March 2011 U.S. Dollar

There is a daily tug-of-war between currencies issued by all the nations of the world which measures each one’s value relative to all the others.  We can monitor this contest by comparing one currency against another, determining, for example, what one of our dollars could purchase in Canadian dollars.  We can also measure one against an index, a basket if you will, of many currencies.  The latter method finds its most common expression when valuing the dollar against a basket which trades under variations of the symbol DXY.  It is currently calculated using the daily exchange rate of a mix of currencies as follows: 57.6% Euro, 13.6% Japanese Yen, 11.9% British Pound, 9.1% Canadian Dollar, 3.6% Swiss Franc, and 4.2% Swedish Krona.

After a grinding decline which lasted for years, our dollar experienced a rapid recovery in 2008 when concerns about global liquidity began to surface surrounding the collapse of Bear Stearns.  The trend reversed suddenly in late 2008, regained strength as Lehman fell apart, and climbed to slightly newer highs as the world banking system followed suit by March of 2009.  It then began a ragged but steady decline once more, again reversed quickly toward the end of that year as serious questions were raised concerning the stability, even viability, of the European currency.  With DXY so heavily weighted toward the Euro, it was no surprise to see our dollar soar in value relative to this index.  What does surprise is the fall since then despite no concrete resolution to the European dilemma.  Our currency is now hitting lows for the year.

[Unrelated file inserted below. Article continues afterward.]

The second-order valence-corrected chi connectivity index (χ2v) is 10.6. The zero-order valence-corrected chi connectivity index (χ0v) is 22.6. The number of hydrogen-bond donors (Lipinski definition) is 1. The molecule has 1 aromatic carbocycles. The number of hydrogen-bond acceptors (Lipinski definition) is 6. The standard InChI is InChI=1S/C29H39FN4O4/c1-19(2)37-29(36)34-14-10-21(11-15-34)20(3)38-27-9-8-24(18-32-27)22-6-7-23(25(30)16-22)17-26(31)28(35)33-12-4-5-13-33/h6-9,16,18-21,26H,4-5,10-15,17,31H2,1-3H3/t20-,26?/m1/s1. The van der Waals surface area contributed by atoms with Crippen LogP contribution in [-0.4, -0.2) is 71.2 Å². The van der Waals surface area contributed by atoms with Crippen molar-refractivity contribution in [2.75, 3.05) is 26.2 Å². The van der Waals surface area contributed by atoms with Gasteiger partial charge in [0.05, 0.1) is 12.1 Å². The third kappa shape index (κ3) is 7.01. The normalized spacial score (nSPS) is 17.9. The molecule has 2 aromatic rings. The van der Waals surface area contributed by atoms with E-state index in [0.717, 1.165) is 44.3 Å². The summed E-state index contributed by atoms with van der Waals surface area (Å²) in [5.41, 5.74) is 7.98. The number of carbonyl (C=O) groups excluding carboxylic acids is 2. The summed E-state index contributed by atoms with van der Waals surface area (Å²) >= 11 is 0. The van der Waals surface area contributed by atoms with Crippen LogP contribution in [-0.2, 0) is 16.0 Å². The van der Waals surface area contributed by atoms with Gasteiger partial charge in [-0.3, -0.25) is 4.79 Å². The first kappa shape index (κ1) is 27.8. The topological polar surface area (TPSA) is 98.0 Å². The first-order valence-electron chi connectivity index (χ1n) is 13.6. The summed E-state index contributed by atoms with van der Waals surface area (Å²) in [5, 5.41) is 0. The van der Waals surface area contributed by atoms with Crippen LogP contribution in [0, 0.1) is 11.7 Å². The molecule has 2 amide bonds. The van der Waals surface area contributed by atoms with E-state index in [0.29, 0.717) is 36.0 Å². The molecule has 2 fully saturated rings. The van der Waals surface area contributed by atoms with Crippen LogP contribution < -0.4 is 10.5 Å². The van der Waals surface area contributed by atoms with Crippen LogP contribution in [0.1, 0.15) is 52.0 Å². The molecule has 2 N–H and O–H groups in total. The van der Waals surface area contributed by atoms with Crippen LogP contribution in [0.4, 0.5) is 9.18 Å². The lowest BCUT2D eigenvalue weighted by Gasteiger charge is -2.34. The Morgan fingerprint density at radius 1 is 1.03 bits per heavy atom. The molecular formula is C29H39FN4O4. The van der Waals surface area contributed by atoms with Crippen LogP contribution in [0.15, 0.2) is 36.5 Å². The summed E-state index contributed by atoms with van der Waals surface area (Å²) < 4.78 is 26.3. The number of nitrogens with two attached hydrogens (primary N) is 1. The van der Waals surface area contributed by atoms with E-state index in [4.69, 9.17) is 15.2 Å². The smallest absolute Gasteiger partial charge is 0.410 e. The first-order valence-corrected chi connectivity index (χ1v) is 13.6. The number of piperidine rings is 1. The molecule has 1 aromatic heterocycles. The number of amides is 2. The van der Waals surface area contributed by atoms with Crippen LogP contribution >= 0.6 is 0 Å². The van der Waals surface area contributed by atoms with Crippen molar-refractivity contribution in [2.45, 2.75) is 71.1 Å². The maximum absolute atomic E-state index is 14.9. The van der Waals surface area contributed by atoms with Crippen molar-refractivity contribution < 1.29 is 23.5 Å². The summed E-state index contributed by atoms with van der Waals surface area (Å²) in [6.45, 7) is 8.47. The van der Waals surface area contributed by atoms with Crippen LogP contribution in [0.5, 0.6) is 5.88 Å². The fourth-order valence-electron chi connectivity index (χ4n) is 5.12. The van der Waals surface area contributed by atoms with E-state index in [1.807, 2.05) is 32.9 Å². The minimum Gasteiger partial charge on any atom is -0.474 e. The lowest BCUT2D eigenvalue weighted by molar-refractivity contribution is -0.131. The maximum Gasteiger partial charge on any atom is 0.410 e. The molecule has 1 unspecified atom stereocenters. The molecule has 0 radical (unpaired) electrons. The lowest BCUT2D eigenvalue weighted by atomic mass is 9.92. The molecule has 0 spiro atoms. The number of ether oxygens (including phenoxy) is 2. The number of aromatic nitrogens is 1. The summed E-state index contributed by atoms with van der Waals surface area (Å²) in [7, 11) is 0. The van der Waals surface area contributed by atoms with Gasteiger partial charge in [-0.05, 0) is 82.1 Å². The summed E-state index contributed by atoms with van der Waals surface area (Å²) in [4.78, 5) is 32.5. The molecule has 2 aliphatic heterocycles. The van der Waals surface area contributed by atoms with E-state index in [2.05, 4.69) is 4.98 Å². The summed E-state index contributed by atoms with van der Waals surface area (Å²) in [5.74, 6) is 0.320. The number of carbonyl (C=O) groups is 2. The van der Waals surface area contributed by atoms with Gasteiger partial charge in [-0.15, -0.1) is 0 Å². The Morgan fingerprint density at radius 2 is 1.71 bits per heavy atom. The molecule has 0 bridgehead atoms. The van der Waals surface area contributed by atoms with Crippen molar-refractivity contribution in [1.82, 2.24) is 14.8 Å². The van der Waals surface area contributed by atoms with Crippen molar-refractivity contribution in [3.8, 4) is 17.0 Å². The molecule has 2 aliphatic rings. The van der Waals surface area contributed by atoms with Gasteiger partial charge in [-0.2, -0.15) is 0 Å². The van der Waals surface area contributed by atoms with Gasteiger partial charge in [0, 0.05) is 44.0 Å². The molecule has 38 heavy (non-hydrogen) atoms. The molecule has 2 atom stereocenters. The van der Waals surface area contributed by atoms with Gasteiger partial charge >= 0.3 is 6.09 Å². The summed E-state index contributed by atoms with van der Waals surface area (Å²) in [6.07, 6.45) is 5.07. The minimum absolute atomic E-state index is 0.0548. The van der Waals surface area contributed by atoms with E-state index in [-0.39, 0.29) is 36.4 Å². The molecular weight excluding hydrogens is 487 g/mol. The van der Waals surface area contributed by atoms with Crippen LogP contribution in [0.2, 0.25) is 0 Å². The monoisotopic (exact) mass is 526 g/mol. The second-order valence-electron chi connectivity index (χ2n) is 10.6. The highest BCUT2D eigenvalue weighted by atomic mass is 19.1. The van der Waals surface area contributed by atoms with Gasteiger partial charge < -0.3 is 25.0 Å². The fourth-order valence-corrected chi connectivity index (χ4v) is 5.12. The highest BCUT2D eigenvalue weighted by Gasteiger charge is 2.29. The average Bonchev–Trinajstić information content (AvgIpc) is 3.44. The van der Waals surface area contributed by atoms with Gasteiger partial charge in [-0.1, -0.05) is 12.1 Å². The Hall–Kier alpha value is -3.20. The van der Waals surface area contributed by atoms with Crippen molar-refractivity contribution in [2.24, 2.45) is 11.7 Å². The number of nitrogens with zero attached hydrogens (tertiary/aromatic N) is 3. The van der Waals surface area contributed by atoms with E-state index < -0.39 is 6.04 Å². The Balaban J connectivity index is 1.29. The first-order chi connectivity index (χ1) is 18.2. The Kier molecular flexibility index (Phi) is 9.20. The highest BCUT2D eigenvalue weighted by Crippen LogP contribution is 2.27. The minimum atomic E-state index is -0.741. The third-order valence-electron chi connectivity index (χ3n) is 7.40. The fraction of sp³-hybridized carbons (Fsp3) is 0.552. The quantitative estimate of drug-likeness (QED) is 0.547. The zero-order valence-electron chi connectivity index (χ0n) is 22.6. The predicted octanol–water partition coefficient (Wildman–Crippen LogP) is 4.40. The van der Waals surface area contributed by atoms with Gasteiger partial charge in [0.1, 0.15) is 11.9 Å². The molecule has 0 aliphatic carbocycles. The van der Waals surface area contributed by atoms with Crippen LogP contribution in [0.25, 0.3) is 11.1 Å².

This index is obviously volatile.  No doubt we will someday discover what underlies the current weakness, what is driving the Euro, Pound, even the Yen upward relative to our dollar.  We are setting our gauge for this indicator at 6, although there is still the possibility of a further decline.  Of particular interest to us is the Canadian currency which is now trading above par to the U.S. dollar.  Given other positive factors, it is possible our neighbors to the north could one day be viewed as North America’s Swiss equivalent.

The Dollar Index (DXY) comprises six of the currencies most traded against the U.S. dollar, which represent the majority of global volume. Indices are unmanaged, statistical composites and their returns do not include payment of any sales charges or fees an investor would pay to purchase the securities they represent. Such costs would lower performance. It is not possible to invest directly in an index.